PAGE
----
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Dental Crowns – Richmond, VA

Make Your Damaged Tooth Feel Like New

Here at Brown, Reynolds, Snow, LeNoir Dentistry, we see many patients with severely decayed or broken teeth. To build these teeth back up and help them function like normal, we often recommend dental crowns in Richmond, VA. Once your crown has been placed, it should feel just as natural and pain-free as any other tooth. Want to learn whether you could benefit from a dental crown? Continue reading below, and contact our office when you’re ready to schedule your appointment.

Why Choose Brown, Reynolds, Snow, LeNoir Dentistry for Dental Crowns?

  • Metal-Free, Tooth-Colored Materials Used
  • In-Network with Several PPO Dental Insurance Providers
  • Same-Day Dental Appointments for Emergency Patients

What Is a Dental Crown?

dental crown in Richmond on a person’s finger

A dental crown is essentially a hollowed-out “cap” that fits over the entire section of a tooth above the gumline. As one of the most versatile dental treatments, a crown can fulfill several purposes, such as:

  • Repairing a tooth with a large cavity
  • Holding the pieces of a fractured tooth together
  • Protecting a weakened or worn-down tooth from further damage
  • Covering up a discolored, short, or otherwise cosmetically flawed tooth

Dental crowns can be crafted from various materials, and we may recommend a particular type based on the location of the tooth being treated. For teeth near the back of the mouth, our dentists might suggest a durable crown made from gold or other metals. For teeth that are visible in the smile, we often recommend all-porcelain crowns, which are carefully designed to match the surrounding teeth and appear seamless.

The Dental Crown Process

dental crown being fitted over a tooth

Not counting your initial consultation, getting a dental crown normally takes two appointments. Part of the first visit involves your dentist in Richmond carefully shaving off a thin layer of enamel from the tooth in question. This step ensures there is plenty of room for the crown without throwing off the balance of your bite. Next, we capture detailed impressions of that tooth and the nearby area, which we send to a trusted dental lab. The team at the lab gets started on fabricating your crown to our exact specifications.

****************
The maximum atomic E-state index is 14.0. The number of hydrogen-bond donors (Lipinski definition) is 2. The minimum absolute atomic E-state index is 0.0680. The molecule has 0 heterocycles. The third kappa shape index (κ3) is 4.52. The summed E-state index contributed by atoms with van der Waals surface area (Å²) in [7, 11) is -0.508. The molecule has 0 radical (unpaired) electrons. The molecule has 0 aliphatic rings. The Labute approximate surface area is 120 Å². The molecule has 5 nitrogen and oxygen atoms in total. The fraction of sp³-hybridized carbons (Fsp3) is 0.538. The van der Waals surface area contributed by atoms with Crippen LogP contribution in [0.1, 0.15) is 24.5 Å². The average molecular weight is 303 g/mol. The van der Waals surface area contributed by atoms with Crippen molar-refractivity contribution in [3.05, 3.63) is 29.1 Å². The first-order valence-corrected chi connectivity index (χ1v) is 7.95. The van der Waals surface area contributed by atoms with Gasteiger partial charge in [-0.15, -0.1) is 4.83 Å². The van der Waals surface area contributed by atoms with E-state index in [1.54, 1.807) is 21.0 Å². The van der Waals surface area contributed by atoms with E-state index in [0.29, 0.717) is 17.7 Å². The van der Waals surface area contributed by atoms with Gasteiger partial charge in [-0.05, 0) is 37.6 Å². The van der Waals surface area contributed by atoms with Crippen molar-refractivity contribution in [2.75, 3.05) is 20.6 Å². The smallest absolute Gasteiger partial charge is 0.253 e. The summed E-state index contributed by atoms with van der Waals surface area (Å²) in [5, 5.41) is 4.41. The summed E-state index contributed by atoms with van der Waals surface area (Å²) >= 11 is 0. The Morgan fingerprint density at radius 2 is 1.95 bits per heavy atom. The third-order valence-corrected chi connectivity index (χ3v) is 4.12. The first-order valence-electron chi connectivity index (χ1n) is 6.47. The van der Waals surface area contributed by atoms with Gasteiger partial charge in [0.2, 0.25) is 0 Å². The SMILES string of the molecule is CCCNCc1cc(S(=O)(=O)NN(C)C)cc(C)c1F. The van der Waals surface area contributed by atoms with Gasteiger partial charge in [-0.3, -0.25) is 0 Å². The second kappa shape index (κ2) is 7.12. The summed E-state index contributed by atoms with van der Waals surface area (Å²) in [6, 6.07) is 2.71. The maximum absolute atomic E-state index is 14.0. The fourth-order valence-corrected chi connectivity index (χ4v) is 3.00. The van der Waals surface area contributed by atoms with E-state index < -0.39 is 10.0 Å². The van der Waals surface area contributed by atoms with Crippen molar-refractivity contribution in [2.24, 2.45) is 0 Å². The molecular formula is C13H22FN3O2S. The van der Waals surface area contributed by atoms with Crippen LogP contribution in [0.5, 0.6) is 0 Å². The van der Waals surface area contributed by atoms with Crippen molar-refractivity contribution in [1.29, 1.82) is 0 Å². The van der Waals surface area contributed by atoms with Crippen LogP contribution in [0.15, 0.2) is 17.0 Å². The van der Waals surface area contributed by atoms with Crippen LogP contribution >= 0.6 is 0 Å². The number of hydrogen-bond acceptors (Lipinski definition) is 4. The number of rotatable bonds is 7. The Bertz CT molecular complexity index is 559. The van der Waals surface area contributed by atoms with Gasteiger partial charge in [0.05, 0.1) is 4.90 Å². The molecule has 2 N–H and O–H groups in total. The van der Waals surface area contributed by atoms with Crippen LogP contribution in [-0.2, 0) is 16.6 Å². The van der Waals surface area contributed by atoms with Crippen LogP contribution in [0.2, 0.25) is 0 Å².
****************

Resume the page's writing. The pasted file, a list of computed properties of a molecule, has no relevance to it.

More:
While the lab works, you’ll wear a temporary crown to keep your tooth safe. It should only take a few weeks for the permanent crown to arrive at our office, at which point you’ll return for your second appointment. After verifying that your crown is a perfect fit, our dentists will cement it onto your tooth.

The Benefits of Getting a Dental Crown

woman smiling with her eyes closed

If you’re still on the fence about getting a dental crown, consider some of the benefits they offer, which include:

  • They can protect a vulnerable tooth from damage, potentially saving a tooth from needing to be extracted entirely.
  • You’ll be able to chew effortlessly and comfortable with that tooth again.
  • With the right care, a dental crown can easily last for a decade or longer.
  • Dental insurance providers are often willing to cover 50% or more of the cost of a crown.
  • In the case of porcelain crowns, they’re designed to blend right in with your smile as a whole.

Dental Crown FAQs

Illustration of teeth wearing crown

Have you been told that you’re in need of a dental crown? You may still have some unanswered questions about the treatment process and how it works, so we’re here to help. Here are the answers to some of the most common queries we receive about dental crowns in Richmond. If you don’t see the information that you’re looking for below, don’t worry. Give us a call , and we’d be happy to explain more about the procedure so that you know what to expect.

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Are Dental Crowns Permanent?

Dental crowns aren’t technically permanent because they will eventually need to be replaced. However, they are considered to be a long-term solution. On average, they can protect your tooth from anywhere between 5 to 15 years. When your dentist reshapes your tooth for a crown, that procedure is irreversible because tooth enamel cannot grow back once it has been lost. That tooth will always need to be protected by a crown going forward. Remember that crowns are meant to protect the underlying tooth from additional damage, so it helps the tooth to survive for much longer than it likely would have otherwise.